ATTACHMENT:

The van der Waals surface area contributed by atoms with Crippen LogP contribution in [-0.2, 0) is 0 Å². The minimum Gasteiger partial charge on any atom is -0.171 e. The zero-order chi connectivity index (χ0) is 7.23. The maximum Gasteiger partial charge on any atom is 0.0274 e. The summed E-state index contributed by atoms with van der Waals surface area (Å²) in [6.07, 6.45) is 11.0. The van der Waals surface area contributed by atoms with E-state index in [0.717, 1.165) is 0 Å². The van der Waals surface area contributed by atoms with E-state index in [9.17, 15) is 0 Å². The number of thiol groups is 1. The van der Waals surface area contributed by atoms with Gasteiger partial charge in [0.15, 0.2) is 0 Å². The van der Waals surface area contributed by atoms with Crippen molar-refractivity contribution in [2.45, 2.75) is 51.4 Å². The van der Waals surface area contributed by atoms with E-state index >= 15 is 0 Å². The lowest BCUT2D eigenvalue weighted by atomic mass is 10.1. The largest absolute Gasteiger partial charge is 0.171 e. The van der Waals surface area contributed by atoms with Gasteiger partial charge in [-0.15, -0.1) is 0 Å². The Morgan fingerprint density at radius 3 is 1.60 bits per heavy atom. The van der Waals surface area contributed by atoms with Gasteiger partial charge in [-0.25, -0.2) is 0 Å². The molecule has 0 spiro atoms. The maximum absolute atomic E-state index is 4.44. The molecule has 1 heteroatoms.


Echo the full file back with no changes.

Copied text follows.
The van der Waals surface area contributed by atoms with Crippen LogP contribution in [-0.2, 0) is 0 Å². The minimum Gasteiger partial charge on any atom is -0.171 e. The zero-order chi connectivity index (χ0) is 7.23. The maximum Gasteiger partial charge on any atom is 0.0274 e. The summed E-state index contributed by atoms with van der Waals surface area (Å²) in [6.07, 6.45) is 11.0. The van der Waals surface area contributed by atoms with E-state index in [0.717, 1.165) is 0 Å². The van der Waals surface area contributed by atoms with E-state index in [9.17, 15) is 0 Å². The number of thiol groups is 1. The van der Waals surface area contributed by atoms with Gasteiger partial charge in [0.15, 0.2) is 0 Å². The van der Waals surface area contributed by atoms with Crippen molar-refractivity contribution in [2.45, 2.75) is 51.4 Å². The van der Waals surface area contributed by atoms with E-state index >= 15 is 0 Å². The lowest BCUT2D eigenvalue weighted by atomic mass is 10.1. The largest absolute Gasteiger partial charge is 0.171 e. The van der Waals surface area contributed by atoms with Gasteiger partial charge in [-0.15, -0.1) is 0 Å². The Morgan fingerprint density at radius 3 is 1.60 bits per heavy atom. The van der Waals surface area contributed by atoms with Gasteiger partial charge in [-0.25, -0.2) is 0 Å². The molecule has 0 spiro atoms. The maximum absolute atomic E-state index is 4.44. The molecule has 1 heteroatoms.